It may sound like a small thing, but there are rural shopkeepers in Westmeath and Longford who cannot sell phone credit - and it’s because they can’t access broadband.
That, says Deputy Robert Troy, is just one example of huge range of repercussions to businesses trying to operate in areas where there is virtually no broadband coverage.
And within Westmeath, there’s a long list of such areas, as Deputy Troy’s Dáil colleagues learnt when he listed just some of them out just as the Dáil broke up for its Christmas recess: Ballynacargy, Ardagh, Legan, Rosemount, Castletown Geoghegan, Dysart, Monilea and Rathconnell “to name but a few” on the wrong side of what he’s terming the urban/rural digital divide.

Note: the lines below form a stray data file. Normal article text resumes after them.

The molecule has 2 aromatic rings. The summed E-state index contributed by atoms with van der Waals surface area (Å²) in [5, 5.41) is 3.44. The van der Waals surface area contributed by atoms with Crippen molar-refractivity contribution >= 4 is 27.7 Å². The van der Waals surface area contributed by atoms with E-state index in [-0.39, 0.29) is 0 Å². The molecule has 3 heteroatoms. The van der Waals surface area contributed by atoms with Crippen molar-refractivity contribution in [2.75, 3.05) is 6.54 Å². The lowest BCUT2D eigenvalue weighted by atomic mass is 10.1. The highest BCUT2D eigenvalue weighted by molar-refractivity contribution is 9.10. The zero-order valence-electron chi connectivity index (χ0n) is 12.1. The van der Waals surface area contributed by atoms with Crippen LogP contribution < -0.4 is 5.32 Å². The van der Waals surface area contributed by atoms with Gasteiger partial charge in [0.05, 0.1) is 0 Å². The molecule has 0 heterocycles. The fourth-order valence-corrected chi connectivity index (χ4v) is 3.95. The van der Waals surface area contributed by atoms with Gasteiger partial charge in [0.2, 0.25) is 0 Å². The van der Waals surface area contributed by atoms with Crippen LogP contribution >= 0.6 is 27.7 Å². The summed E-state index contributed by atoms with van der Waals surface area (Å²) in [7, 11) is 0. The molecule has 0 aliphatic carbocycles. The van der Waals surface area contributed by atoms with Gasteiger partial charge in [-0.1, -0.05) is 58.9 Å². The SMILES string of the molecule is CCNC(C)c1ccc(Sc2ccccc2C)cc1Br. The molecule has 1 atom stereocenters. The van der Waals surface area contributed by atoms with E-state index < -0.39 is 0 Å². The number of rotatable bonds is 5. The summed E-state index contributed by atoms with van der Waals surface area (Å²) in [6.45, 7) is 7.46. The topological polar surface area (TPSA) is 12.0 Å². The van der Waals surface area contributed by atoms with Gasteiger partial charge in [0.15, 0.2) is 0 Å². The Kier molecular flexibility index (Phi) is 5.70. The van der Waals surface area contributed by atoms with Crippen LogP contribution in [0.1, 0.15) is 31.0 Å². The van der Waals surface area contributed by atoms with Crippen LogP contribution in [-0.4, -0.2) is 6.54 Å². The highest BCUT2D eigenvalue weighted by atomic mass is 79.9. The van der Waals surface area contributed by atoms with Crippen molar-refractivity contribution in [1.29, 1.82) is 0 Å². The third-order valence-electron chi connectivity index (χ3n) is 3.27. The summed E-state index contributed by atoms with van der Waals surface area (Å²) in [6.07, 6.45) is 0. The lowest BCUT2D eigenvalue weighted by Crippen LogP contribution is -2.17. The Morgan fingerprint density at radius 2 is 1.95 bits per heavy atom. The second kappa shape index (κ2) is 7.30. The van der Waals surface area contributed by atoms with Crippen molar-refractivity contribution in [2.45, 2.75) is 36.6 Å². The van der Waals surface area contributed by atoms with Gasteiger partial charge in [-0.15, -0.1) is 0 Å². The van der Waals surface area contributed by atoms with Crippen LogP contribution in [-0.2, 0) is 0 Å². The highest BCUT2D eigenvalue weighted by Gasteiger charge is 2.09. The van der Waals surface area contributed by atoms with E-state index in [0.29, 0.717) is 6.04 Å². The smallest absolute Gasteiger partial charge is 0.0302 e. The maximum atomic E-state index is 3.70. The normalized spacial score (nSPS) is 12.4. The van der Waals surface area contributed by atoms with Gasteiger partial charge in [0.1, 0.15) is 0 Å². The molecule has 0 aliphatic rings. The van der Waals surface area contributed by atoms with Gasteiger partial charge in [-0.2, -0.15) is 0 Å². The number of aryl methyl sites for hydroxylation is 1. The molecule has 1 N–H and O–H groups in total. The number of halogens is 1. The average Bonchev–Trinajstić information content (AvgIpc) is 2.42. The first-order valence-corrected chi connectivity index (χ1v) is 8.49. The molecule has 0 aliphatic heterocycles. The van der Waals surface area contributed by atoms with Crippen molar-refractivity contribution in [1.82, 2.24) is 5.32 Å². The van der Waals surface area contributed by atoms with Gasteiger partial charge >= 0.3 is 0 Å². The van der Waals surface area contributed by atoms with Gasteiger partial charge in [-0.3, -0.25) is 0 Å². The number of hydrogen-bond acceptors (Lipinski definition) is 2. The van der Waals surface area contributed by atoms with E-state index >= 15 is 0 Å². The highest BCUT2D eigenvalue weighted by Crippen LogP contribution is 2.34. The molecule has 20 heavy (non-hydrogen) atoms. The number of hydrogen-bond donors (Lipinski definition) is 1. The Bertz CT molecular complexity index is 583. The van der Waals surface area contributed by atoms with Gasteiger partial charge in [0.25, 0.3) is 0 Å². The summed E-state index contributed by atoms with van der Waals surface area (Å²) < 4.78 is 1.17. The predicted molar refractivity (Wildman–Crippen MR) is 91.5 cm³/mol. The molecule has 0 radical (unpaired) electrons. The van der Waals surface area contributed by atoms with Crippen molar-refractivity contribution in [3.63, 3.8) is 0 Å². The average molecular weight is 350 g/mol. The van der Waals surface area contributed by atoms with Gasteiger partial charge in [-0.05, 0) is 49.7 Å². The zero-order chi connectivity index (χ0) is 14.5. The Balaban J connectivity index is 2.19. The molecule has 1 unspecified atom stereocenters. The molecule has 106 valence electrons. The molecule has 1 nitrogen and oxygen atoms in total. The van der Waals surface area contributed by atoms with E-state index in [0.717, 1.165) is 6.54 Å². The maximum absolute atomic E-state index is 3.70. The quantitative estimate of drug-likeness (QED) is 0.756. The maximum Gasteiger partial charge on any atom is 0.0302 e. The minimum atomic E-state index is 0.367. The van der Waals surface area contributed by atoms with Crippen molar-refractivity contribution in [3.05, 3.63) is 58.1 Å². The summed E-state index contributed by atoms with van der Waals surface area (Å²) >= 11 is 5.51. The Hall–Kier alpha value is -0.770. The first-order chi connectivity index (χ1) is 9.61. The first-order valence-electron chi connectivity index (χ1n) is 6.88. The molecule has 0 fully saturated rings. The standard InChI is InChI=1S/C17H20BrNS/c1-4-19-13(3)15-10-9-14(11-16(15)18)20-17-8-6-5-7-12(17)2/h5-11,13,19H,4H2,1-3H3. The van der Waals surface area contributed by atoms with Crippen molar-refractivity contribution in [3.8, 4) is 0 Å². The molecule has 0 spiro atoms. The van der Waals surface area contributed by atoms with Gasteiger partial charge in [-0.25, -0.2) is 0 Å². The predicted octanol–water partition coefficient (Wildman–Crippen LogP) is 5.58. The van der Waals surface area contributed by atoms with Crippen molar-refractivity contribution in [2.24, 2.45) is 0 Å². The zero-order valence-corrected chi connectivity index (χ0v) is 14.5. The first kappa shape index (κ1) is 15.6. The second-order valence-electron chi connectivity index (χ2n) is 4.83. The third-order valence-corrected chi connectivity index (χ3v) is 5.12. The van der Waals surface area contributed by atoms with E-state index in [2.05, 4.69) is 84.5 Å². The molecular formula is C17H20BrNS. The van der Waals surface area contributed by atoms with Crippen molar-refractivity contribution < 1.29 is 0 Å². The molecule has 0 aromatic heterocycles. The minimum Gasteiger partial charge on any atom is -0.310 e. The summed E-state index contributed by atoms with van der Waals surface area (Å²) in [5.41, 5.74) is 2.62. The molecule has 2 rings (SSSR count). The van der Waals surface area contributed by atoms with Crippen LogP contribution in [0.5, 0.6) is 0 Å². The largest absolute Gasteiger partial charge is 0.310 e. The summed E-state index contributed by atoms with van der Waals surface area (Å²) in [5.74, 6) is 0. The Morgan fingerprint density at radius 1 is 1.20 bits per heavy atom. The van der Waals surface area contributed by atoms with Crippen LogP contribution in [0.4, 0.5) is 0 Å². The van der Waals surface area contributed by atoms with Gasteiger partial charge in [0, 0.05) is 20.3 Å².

“No priority is being given to providing broadband in rural areas, but if we’re talking about supporting businesses, this has to be tackled,” Deputy Robert Troy told the Westmeath Examiner this week, reiterating his disappointment that neither the minister for communications nor his junior minister was present to take the debate in Dáil Éireann, instead handing over responsibility on the day to Deputy Alex White, Minister of State at the Department of Health.
He added that the issue isn’t affecting just businesses, but students who need to study at home; workers who need online access from hom
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